In the spring of 1944, Sonia’s unit was drafted into the Soviet army. As the group got ready to leave, a senior official who had been protective of Sonia pulled her aside. He was afraid she would die in combat. He gave her a horse and told her to flee with her parents to a nearby village, where a family would help them. But soon after they arrived, Sonia’s mother came down with a disease called typhus. She died within days. Sonia, now 18, was devastated. 

By then, the Nazis had pulled back. It was finally safe for Sonia and her father to return to Luboml. But when they got there, nothing was the same. Much of the town had been burned down. That included their home.

A few months later, in May 1945, Germany surrendered. The Nazis had killed 6 million European Jews and more than 5 million other people. The others included Communists, Poles, Roma, Serbs, and the disabled. Many had been shot and thrown into mass graves. Some were herded into gas chambers. Others died in the camps of starvation or disease. About 1 million of the victims were children.

Jewish Partisan Educational Foundation and Faye Schulman: A Partisan’s Memoir, Second Story Press

FIGHTING BACK: A group of Jewish partisans in the Soviet Union in 1944

Fighting Prejudice 

Shortly after the war, Sonia met her future husband, Isaak, a fellow Holocaust survivor. In 1949, they moved with their young daughter and Sonia’s father to New York City. Soon, Sonia had another child, a son. But the war—and everyone she had lost—was never far from her mind.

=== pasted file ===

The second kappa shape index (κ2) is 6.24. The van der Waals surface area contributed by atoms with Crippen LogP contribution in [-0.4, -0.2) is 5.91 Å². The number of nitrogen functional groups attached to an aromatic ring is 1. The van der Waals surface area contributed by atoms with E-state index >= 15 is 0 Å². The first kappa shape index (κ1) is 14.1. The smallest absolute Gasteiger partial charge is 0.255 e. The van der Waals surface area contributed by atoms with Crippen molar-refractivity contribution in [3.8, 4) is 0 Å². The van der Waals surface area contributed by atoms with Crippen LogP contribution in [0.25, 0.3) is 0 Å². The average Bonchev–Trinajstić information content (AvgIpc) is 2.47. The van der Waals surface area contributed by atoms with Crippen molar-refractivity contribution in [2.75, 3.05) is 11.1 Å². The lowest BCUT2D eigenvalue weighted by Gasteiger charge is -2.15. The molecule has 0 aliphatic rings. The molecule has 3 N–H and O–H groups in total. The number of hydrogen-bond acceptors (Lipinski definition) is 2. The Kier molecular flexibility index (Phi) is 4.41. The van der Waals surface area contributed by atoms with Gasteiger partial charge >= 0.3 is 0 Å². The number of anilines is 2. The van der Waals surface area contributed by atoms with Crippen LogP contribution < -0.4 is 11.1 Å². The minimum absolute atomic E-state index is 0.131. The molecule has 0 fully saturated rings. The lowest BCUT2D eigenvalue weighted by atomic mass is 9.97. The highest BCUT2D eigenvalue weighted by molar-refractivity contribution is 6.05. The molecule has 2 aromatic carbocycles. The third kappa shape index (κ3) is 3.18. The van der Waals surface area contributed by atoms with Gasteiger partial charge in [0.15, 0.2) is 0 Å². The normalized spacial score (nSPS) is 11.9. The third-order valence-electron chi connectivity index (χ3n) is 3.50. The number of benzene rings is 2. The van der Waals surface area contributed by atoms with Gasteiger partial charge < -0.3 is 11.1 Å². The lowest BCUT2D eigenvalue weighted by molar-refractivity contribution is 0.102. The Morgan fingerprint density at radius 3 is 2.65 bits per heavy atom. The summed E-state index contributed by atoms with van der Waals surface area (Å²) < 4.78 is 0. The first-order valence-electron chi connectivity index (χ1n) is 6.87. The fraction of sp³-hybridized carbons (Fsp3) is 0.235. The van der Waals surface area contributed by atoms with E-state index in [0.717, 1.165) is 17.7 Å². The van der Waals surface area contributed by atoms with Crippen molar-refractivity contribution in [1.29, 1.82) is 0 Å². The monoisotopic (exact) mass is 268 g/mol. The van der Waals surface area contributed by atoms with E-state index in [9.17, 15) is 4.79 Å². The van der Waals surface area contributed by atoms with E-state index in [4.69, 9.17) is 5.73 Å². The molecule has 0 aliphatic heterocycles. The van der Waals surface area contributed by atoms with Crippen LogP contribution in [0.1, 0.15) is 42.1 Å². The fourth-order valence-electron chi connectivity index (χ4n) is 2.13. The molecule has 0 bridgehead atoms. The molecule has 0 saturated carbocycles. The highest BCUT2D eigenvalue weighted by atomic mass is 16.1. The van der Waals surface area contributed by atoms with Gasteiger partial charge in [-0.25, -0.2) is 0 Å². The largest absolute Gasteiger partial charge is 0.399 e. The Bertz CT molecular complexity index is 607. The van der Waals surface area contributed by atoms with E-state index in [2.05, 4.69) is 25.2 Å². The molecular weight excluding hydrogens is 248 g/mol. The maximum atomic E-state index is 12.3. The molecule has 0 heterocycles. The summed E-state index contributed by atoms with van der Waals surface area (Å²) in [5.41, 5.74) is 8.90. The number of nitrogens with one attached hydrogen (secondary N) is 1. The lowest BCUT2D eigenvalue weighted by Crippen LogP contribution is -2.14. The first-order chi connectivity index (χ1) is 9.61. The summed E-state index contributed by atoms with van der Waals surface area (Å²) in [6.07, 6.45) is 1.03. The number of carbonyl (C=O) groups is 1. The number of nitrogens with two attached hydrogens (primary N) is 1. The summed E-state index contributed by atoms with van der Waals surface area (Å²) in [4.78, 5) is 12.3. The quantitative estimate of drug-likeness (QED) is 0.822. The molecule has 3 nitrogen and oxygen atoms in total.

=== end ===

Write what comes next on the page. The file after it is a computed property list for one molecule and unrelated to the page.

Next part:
In 2000, Sonia was instrumental in founding the Jewish Partisan Educational Foundation, a group that preserves the memory of the brave men and women who risked every­thing to fight the Nazis. She passed away last fall at the age of 93.

Shortly after the war, Sonia met her future husband, Isaak. He was a fellow Holocaust survivor. In 1949, they moved with their young daughter and Sonia’s father to New York City. Soon, Sonia had another child, a son. But the war and everyone she had lost was never far from her mind.

In 2000, Sonia helped found the Jewish Partisan Educational Foundation. That group preserves the memory of the brave men and women who risked everything to fight the Nazis. Sonia passed away last fall at the age of 93.

“You can always fight back against injustice, racism, or anti-Semitism.”

In the years before her death, Sonia often spoke about her life during the Holocaust to ensure that her story—and those of other partisan fighters—lives on. 

“I want young people to know that we were fighting back,” she said. “And that you can always fight back against injustice, racism, or anti-Semitism.” 

In the years before her death, Sonia often spoke about her life during the Holocaust. She wanted to make sure that her story and those of other partisan fighters lives on.

“I want young people to know that we were fighting back,” she said. “And that you can always fight back against injustice, racism, or anti-Semitism.”

Write About It! Holocaust Remembrance Day takes place this year on May 2. Imagine that your school will be holding an assembly to honor the victims and survivors of the Holocaust. Using details from the article, write an informational essay about Sonia to be read aloud at the assembly, including who she was and why we should remember her. 

The War in Europe 

By the end of 1942, the Nazis had dominated much of Europe.

Jim McMahon/Mapman®